The White House reserved judgment Tuesday on Iran's response to a package of proposals to get Tehran to stop its disputed nuclear program.

"I'm not going to parse the Iranian government's document today here on the airplane,"White House deputy press secretary Dana Perino said on Air Force One as President Bush flew to an appearance in Minnesota."That is a job best left to the diplomats."

Iran's negotiator, Ali Larijani, handed Tehran's response to ambassadors from Britain, China, Russia, France, Germany and Switzerland, Iran's state-run television said, without disclosing details.

Perino said that the U.S. government had received a copy of the document but that she didn't believe Bush had seen it yet.

"We are aware of the rhetoric that has been coming out of the regime about a nuclear program, and the president made very clear to everyone yesterday in his press conference that he thinks that that would be a mistake and dangerous for the region and the whole world,"Perino said.

"So let's let the diplomats take a look at this response before we parse it out too much here,"she said.

She noted that the U.N. Security Council had set an Aug. 31 deadline for Iran to suspend uranium enrichment or face possible economic and diplomatic sanctions.

Larijani was quoted by state-run television as saying Iran was ready for"serious negotiations"on its nuclear program. The semiofficial Fars news agency said Iran had rejected calls to suspend nuclear activities _ or uranium enrichment _ and"instead has offered a new formula to resolve the issues through dialogue."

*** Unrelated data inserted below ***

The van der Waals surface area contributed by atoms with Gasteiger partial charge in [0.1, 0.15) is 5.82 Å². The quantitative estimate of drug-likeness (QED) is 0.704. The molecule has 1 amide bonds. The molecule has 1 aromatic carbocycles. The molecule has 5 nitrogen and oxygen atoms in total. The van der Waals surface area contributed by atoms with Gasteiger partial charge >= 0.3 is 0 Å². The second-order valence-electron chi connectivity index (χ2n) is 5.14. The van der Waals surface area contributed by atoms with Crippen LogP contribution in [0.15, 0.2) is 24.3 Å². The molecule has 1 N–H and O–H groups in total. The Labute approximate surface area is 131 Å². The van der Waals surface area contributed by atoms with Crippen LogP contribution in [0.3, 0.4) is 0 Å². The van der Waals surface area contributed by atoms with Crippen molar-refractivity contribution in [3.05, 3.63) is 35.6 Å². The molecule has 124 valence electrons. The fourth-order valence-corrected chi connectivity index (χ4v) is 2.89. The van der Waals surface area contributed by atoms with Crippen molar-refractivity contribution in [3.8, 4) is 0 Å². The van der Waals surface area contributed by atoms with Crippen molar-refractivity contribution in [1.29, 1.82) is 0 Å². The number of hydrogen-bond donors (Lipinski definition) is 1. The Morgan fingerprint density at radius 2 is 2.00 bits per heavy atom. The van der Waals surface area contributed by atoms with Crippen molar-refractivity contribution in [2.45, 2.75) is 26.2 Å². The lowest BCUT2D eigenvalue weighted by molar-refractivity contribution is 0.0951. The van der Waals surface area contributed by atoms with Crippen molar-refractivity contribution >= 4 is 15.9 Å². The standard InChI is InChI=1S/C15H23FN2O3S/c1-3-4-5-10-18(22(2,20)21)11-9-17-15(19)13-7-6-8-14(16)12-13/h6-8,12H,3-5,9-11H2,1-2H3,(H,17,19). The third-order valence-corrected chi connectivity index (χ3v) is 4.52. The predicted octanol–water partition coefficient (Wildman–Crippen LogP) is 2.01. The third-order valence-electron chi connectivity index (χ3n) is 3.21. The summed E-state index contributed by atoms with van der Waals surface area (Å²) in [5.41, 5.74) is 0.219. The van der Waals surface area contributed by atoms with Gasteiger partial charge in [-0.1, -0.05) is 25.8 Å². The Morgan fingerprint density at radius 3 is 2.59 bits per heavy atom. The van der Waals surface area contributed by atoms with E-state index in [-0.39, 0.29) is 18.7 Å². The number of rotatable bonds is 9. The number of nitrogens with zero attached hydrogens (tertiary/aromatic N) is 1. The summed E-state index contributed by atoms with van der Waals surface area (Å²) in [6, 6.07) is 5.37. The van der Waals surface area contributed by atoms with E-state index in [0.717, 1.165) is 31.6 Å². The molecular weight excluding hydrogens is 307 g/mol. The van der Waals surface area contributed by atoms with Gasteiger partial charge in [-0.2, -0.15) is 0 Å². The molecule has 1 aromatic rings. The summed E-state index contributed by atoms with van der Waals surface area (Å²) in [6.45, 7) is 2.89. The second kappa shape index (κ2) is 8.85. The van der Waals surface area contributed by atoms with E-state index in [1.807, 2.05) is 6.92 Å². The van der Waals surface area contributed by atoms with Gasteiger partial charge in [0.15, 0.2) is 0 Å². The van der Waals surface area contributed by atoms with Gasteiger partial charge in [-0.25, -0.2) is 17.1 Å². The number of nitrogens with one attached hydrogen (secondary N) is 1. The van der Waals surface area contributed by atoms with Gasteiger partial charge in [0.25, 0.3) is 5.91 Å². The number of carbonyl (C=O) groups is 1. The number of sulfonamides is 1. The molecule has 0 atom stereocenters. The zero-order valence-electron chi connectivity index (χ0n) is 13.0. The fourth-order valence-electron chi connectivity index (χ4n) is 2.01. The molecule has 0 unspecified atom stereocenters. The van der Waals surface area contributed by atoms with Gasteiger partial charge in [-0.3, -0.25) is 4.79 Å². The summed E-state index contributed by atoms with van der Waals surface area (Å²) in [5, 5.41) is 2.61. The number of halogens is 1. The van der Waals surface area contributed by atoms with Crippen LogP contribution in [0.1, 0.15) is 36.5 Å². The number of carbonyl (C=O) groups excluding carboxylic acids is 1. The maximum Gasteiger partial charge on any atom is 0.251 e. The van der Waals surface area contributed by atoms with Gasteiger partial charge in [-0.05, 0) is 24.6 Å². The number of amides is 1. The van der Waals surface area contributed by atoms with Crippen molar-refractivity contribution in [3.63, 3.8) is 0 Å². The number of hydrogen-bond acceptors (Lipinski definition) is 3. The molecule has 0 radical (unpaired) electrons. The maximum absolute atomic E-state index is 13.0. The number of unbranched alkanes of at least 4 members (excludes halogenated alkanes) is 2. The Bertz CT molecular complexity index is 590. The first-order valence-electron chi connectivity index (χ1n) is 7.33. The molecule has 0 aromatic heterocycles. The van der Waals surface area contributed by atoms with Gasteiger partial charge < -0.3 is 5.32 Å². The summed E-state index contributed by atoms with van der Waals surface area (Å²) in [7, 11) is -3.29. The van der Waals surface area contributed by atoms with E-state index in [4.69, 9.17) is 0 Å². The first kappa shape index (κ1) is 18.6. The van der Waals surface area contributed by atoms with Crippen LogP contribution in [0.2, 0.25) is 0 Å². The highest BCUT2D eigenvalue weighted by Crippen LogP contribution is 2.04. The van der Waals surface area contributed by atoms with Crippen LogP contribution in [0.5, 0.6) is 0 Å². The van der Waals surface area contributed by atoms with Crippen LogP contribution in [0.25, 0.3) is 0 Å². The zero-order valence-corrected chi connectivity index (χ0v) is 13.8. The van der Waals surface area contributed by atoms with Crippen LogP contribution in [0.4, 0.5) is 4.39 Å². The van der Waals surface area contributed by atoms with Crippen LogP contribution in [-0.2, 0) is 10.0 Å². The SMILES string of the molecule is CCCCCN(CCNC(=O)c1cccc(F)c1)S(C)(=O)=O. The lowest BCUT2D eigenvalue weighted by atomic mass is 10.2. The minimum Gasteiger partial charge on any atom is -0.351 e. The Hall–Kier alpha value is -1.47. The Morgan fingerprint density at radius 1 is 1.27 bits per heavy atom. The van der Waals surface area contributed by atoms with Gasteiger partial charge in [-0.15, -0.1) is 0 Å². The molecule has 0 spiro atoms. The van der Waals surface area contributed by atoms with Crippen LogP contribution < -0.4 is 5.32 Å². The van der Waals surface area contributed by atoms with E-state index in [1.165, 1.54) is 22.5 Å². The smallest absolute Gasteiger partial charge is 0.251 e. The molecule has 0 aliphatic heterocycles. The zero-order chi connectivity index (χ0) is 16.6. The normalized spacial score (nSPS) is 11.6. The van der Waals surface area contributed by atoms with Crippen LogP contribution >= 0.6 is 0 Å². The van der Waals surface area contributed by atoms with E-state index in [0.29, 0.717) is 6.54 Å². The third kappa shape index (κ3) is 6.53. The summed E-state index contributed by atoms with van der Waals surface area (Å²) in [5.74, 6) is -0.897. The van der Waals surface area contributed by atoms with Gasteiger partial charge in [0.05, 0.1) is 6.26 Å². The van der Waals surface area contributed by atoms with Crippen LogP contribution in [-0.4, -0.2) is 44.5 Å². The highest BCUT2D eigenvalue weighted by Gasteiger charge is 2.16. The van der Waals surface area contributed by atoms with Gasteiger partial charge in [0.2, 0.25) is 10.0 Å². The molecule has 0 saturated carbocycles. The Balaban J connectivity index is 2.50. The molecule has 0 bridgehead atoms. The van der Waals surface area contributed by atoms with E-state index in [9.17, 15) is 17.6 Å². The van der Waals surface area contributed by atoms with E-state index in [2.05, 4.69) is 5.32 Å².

In a separate development, former Iranian president Mohammad Khatami is making plans to speak next month at the Washington National Cathedral.

He would be the most senior Iranian official to visit Washington since Islamic fundamentalists seized the U.S. Embassy in 1979 and held Americans there hostage for 444 days.

The Iranian Embassy in Washington closed in April 1980, and there have been no formal relations between the two countries since then.

A State Department official, who was not authorized to be identified by name, said applications for visas had been received from Khatami and several Iranians who would travel with him.

The applications are under review, the official said.

Copyright 2006 The Associated Press. All rights reserved. This material may not be published, broadcast, rewritten or redistributed.